Sunday, August 16, 2009

Re: But How Was The Music?

At first I thought it was one of those questions like, "So Mrs. Lincoln, how did you enjoy the play?" The subject line was on an email from a friend with a Wall Street Journal article attached about Woodstock that described the music as "marred" by complications like poor sound quality and bands that were no-shows. I guess I've grown a little defensive since the media frenzy escalated on the occasion of the 40th anniversary where it seems everybody has an opinion. In response to him for what it's worth, here's mine:

I went to Woodstock at 17 with my then boyfriend, Robbie, and I loved the music, particularly Country Joe and his F cheer with the military choppers flying over and the guys flashing the peace sign and then Santana who blew us away and who nobody'd heard of since they didn't have a single record out yet.

What's most amazing to me is the hostility from people who either didn't go or are gen x or something and blame boomers for everything from the stock market to SUVs. Glad they stayed away or were too young or it would have been an entirely different scene.

I was pretty shocked when I mentioned it to some musicians on a forum and one guy jumped down my throat saying "oh yeah, we all went to Woodstock" as if I was lying. I've given up mentioning it, especially these days. Instead I emailed Robbie on Friday after not being in contact since 1970 (what would I do without Google) and he answered right back telling me he was watching the movie on TV the other night and was wondering what ever happened to me.

Great op-ed piece in the Times (below) but even there, many comments repeated "where's the picture of you to prove it." Obviously they don't get it at all. It was all about spontaneity. Guess they missed the point of the article where Gail Collins writes, "The lesson I took away from it is that whenever anybody asks you to do something off the wall, you should really try to do it." She adds, "When I was actually at Woodstock, it never occurred to me anybody was going to want to discuss it 40 years down the road." Or, I add, that we'd have to prove our having gone as the-god's-honest-truth. Hey talk to my mom. It was her car I returned covered with mud inside and out (that never crossed my mind to bottle and save.)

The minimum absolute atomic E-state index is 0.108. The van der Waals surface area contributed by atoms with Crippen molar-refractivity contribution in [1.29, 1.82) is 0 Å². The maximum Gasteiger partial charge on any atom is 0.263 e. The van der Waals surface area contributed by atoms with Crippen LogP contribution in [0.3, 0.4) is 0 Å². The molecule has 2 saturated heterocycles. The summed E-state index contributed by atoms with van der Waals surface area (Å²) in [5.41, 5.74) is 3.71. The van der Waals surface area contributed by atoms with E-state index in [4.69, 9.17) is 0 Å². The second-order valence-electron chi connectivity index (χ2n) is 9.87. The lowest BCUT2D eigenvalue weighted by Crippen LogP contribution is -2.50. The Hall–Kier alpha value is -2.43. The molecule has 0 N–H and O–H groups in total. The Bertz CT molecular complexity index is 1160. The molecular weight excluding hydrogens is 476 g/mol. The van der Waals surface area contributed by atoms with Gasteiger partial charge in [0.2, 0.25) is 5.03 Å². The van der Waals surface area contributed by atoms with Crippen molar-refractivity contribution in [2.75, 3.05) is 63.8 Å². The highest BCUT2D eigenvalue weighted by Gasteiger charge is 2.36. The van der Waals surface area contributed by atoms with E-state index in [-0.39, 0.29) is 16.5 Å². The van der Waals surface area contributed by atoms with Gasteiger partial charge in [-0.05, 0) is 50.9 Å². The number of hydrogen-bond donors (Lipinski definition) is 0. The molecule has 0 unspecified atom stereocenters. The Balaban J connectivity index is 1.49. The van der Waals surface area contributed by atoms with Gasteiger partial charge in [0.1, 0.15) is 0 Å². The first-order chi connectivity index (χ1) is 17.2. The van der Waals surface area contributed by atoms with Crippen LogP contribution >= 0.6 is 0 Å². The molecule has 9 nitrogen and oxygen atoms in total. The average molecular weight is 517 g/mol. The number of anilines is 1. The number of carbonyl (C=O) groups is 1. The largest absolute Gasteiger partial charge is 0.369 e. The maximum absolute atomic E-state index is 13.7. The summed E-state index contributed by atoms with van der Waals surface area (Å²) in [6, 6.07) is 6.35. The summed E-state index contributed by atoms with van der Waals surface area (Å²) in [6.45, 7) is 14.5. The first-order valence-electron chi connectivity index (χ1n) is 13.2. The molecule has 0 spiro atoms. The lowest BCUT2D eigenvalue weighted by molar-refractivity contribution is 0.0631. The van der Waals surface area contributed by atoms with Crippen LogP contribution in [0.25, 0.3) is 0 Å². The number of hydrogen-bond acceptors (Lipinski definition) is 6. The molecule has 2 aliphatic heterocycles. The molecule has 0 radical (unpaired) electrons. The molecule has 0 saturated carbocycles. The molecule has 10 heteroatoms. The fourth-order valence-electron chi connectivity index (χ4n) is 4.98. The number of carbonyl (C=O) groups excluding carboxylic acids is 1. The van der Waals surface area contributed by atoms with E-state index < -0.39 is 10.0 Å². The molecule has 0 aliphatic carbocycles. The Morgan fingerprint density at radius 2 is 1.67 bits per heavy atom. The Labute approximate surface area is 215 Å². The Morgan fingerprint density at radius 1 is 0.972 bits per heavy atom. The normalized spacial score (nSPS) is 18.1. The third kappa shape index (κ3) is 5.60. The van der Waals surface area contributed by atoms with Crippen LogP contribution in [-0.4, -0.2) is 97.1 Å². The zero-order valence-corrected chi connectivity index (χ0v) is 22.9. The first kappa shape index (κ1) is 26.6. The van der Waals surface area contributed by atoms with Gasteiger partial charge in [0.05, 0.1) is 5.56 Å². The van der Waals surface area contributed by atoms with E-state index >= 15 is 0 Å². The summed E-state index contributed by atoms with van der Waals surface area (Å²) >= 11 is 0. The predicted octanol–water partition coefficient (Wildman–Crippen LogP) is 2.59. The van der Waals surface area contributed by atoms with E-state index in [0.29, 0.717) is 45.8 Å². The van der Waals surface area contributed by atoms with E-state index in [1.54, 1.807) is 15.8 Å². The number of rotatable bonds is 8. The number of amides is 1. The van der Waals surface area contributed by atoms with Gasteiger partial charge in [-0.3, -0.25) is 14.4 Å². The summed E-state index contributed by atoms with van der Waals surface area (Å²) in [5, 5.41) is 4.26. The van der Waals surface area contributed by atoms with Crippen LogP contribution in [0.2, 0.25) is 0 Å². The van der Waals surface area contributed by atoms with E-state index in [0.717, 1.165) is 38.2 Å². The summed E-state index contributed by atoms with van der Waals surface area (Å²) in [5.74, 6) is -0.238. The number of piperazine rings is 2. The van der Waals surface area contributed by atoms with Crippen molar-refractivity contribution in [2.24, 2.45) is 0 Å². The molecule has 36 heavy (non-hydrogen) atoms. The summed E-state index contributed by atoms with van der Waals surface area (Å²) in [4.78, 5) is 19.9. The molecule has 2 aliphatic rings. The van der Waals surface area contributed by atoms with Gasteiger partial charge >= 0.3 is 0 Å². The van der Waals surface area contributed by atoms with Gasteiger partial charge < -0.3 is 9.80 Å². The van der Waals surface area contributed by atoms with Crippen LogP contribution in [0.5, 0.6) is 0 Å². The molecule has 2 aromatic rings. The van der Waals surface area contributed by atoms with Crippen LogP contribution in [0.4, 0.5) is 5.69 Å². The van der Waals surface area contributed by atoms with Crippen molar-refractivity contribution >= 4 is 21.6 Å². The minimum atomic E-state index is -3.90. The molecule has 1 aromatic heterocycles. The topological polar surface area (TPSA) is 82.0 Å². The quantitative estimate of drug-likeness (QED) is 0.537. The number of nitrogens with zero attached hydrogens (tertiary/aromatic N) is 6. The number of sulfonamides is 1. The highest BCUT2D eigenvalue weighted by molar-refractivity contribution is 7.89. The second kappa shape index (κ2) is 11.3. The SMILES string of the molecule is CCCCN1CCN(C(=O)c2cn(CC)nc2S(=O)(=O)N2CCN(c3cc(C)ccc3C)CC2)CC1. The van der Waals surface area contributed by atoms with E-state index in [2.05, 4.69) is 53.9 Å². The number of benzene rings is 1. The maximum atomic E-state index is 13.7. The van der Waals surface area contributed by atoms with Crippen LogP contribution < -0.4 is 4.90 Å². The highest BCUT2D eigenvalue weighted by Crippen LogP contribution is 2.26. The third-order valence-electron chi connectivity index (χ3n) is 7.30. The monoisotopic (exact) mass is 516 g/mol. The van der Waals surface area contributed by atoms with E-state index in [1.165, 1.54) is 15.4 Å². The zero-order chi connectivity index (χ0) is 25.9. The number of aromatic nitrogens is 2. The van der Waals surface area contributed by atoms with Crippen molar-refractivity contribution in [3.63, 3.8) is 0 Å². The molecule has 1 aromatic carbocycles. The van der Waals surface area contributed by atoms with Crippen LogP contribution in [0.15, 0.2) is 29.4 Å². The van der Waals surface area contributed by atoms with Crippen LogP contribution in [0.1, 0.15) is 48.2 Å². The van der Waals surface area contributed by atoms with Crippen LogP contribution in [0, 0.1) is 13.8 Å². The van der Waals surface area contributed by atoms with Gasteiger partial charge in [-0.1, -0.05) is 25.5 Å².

We read about the "Aquarian Exposition in White Lake NY" in an ad in the playbill from the Fillmore East (yes they had playbills and no I didn't think to save any of them either) and decided to go "check it out" at the last minute without tickets, driving up Rt 206 to 209 from Jersey and having to ditch the car just west of the Monticello harness racetrack to hike the last seven miles. How many of us thought to bring a camera? Or food? Or water (no bottled crap those days)? I mean, WHO KNEW??

Our return home was uneventful except for that humongous haystack (as in the needle-in-a-haystack kind, not to be confused with a hay bale) I came upon in the dark in the middle of my lane that I had to swerve past. I can't prove that either, even to Robbie who was sitting next to me in the passenger seat, fast asleep.

August 15, 2009
Op-Ed Columnist
To Be Old and in Woodstock

Forty years ago this weekend, I was at the Woodstock concert, and now I am getting alarmed about all the retrospectives. They’re beginning to make me feel like Frank Buckles, the 108-year-old last surviving veteran of World War I. Although I will never come up with a line as good as Frank’s secret to a long life. (“When you start to die, don’t.”)

Also, it has brought back my concern about the fact that I do not have any memory whatsoever of having heard any music. Woodstock-wise, I am the walking definition of anhedonia.